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Passport Scotched?
J. Fife Symington III's globetrotting days will soon be over if U.S. District Judge Roger B. Strand requires the fallen governor to surrender his passport.

The Fifester has been sighted on several trips to foreign destinations since his September conviction on seven bank and wire-fraud charges. Prosecutors first asked for his passport when he was indicted in June 1996 on 23 counts, but Strand acceded to the pleas of Symington's attorneys, who said a sitting governor needed a passport.

But that was before Symington was convicted and resigned as governor. Prosecutor David Schindler told Strand Monday that following Symington's resignation he asked Symington's attorney, John Dowd, to ask the former governor to surrender his passport, a request Symington refused.

During a hearing Monday, Schindler asked Strand to require Symington to surrender his passport pending sentencing, scheduled for February 2.

When Dowd asked Strand if he could respond to the government's request, Strand, whose demeanor is generally gracious, responded with a resounding, "No!"

". . . like any other defendant who's been convicted of multiple felonies, he should surrender his passport," Schindler later told reporters.

Dowd, smiling and bantering with journalists, termed the government's request "ridiculous."

"He's not going anywhere. If he was going to run, he would have taken off a long time ago," said Dowd.

The Fifester, appearing relaxed and jovial outside the courtroom, noted that he still has his passport but that he will probably have to surrender it sometime.

"I think eventually that probably is in the cards," Symington said. "But I think the judge kind of put that to rest for the time being, which is very nice."

Symington said his resignation from office has been positive for his family life.

"It's really great to be spending more time with my family," he said. "The pressure is off. . . ."

But the former governor's employment outlook is bleak.
"Well, it's hard to do development work," Symington said. "It's sort of a long-term proposition, so I'm just sort of looking at things right now. I've got to see what happens in February."

Court observers say Symington could get three to five years in prison, but Strand could also depart from federal sentencing guidelines and give Symington probation.

Symington said he has long recognized that a prison sentence has "always been in the cards." Pressed to say how he feels about that prospect, Symington snarled, "How would you feel about it?"

But he was intent on putting a positive spin on his predicament. "We've been through a heck of an ordeal and we are feeling very positive about the future, and our spirits are good and our faith is strong," he said. "And those are the things that really count--faith and family."

Not to mention scandal! The Fifester was observed recently at Borders Books & Music, purchasing a copy of Sidney Hirsch's dishy dispatch on JFK, The Dark Side of Camelot.

Perhaps the Fifester will use any spare time he has in the future to pen his own version. Working title: The Brighter Side of Scamalot.

Burton of Mayberry
The Flash was puzzled: Why was a multistory tapestry of Andy Griffith hanging in the atrium of the Central Library earlier this month?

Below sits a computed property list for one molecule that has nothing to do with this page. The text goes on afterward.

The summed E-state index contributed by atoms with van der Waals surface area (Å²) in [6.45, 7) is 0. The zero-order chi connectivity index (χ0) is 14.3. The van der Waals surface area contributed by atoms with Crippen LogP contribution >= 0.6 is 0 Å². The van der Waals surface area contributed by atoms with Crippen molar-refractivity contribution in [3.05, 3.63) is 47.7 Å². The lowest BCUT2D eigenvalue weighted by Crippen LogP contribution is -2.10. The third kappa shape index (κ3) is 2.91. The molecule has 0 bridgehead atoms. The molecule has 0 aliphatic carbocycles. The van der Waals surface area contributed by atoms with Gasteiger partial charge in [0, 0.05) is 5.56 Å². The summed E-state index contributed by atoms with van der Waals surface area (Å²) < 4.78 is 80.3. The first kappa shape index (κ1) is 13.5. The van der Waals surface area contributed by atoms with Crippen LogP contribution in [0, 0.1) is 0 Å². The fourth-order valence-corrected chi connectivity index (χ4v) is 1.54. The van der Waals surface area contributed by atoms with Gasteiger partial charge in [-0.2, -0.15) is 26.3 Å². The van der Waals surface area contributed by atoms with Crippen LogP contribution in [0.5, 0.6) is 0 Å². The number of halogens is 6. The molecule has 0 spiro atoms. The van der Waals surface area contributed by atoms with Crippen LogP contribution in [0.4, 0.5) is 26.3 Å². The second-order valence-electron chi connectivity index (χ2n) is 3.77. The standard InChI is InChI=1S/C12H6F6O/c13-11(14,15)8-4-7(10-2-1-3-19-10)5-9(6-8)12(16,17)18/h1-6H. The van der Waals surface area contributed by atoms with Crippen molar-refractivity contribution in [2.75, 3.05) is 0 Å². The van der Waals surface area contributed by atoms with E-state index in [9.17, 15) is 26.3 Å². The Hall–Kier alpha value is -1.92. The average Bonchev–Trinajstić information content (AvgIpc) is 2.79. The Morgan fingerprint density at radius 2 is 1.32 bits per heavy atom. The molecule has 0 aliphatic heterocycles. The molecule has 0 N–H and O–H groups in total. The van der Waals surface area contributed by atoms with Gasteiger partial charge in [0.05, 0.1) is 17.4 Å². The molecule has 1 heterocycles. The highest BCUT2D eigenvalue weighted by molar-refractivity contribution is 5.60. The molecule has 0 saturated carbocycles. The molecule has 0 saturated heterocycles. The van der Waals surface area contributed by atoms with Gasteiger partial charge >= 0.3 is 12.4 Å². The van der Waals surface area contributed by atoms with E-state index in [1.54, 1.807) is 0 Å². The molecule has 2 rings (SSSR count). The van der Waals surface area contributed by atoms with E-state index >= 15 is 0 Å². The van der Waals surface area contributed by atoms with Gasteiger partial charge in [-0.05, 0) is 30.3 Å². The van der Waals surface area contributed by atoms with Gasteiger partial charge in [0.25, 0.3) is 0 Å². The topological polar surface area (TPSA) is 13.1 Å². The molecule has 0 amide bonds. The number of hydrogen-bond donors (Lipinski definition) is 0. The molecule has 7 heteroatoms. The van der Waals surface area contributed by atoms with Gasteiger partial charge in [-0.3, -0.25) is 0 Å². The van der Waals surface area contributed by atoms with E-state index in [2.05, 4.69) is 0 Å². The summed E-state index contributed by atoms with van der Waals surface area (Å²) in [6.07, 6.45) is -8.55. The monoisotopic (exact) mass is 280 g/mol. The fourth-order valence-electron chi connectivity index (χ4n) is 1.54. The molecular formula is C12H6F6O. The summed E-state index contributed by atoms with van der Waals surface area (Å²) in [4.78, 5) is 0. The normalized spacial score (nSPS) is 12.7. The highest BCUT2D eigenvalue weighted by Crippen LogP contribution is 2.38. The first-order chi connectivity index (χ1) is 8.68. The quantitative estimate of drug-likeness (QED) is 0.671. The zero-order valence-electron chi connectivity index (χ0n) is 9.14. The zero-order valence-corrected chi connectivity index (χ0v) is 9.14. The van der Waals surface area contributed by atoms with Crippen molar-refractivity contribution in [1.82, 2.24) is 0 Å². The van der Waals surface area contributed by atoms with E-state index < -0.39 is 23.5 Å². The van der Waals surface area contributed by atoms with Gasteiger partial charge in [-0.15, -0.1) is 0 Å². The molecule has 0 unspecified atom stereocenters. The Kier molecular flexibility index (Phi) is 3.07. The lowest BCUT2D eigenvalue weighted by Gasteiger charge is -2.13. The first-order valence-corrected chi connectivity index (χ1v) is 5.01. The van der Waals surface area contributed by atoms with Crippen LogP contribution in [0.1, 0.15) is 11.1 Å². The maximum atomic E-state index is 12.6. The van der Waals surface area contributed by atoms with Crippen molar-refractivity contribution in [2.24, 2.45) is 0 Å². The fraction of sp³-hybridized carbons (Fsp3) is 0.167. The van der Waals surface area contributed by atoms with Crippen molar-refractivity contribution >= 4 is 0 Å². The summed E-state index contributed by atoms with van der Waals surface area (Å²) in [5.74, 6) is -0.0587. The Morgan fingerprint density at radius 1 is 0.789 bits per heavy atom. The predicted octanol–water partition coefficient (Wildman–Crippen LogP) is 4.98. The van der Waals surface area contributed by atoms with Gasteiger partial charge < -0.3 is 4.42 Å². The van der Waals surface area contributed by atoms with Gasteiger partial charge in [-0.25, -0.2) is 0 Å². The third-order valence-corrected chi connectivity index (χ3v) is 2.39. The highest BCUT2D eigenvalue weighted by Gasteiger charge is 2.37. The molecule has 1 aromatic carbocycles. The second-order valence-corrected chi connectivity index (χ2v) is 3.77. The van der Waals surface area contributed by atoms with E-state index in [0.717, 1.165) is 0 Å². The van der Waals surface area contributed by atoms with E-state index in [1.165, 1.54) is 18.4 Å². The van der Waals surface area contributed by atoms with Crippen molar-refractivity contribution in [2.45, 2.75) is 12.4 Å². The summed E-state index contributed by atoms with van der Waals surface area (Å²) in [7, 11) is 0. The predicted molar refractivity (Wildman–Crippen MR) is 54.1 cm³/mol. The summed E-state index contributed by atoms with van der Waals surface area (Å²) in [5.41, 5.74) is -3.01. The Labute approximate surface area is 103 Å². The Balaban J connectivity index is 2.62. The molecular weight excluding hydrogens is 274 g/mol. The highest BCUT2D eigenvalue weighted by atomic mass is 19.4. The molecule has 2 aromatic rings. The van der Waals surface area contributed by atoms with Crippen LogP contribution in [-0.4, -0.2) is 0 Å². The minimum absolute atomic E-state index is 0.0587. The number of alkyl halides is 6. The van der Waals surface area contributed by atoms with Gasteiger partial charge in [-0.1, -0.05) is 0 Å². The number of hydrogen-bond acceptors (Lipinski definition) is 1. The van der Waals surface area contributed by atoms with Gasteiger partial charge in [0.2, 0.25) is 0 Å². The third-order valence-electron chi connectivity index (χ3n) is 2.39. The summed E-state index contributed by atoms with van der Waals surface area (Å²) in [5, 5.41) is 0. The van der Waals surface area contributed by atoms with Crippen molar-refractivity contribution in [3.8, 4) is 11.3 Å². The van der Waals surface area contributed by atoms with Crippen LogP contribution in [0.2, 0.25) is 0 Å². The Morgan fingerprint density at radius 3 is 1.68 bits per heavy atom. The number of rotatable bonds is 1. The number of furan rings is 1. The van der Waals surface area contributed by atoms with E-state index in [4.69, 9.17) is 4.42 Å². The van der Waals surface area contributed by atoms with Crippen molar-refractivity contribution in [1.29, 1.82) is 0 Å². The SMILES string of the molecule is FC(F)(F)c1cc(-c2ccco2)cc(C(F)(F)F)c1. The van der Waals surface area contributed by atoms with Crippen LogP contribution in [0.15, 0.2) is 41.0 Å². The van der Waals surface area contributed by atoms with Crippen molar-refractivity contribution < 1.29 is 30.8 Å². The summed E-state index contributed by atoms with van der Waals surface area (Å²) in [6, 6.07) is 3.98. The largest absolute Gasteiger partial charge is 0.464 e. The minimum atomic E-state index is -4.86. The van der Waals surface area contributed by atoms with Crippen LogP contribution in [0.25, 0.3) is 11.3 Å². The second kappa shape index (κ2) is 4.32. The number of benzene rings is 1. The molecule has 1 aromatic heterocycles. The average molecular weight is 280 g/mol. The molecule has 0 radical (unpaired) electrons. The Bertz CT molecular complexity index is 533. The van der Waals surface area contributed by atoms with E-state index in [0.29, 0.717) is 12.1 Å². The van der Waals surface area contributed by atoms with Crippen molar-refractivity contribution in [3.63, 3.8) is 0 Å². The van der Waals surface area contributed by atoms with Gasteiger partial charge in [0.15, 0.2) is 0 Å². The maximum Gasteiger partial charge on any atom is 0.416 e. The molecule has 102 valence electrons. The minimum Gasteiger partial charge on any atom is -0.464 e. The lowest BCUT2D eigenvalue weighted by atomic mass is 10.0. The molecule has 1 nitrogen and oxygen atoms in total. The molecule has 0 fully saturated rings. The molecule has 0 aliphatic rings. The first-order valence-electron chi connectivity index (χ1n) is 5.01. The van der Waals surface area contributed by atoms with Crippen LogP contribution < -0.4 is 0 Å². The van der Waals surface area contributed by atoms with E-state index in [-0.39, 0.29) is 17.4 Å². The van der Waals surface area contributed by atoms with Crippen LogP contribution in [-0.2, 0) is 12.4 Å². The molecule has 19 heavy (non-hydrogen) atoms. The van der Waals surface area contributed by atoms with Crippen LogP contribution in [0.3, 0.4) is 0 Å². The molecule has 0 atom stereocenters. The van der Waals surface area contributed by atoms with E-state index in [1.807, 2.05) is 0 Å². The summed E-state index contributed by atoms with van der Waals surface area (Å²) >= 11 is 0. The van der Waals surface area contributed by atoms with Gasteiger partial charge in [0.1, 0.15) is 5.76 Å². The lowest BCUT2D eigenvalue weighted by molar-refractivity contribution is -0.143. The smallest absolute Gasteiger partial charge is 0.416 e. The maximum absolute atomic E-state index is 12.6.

As it turns out, the Flash wasn't the only one bewildered by the puzzling portrait--actually a caricature of the late Burton Barr, former Arizona House majority leader for whom the library recently was renamed. (Although the tapestry has since been removed, the accompanying drawing still appears on bookmarks and other promotional library materials.)

Sources close to the check-out desk report they've been besieged ever since by baffled bibliophiles wanting to know about the Matlock connection. No wonder everyone's confused--when the Flash asked exactly who Barr was, neither of the young employees at the desk had a clue.

Mrs. Hull Goes to Washington
Even with a bulging war chest--as much as $3 million--and little serious opposition in sight, Governor Jane Hull apparently is taking no chances.

She's bringing in the big gun--Jay Smith, of Smith and Haroff in Washington, D.C.--to manage her media for the 1998 election. Smith has represented U.S. Senator John McCain and the Fifester in past elections.

Barely Managing Editor
The Flash is pleased to report that Arizona Republic managing editor Steve Knickmeyer is an avid consumer of Flashes.

The day after the Flash disclosed that Knickmeyer had been telling underlings that he had not been ordered to undergo psychological counseling, the news guru showed up in the Republic newsroom dressed in a straitjacket, wearing a sign proclaiming, "I'm not krazy!"

One longtime Republic staffer reports that the gag "went over like a lead balloon. . . . I really don't know what he does besides play golf and dick with people."

Elsewhere in the Republic Biasfear, it looks as though Steve "Hairboy" Wilson's stories about guys he knows from Scottsdale will continue on Page A2. The Republic has launched a nationwide search to find a new editor of the editorial page, to replace Paul Schatt, who's fallen out of grace since his former mother-in-law, Nina Pulliam, went to that Big R&G Ranch in the Sky.

Wilson had been considered a top contender for the spot, but there was great concern over whether he would have time to do the job, read five periodicals a day, lunch in Scottsdale and manage his hair.

Feed the Flash: voice, 229-8486; fax, 340-8806; online, flash@newtimes.com


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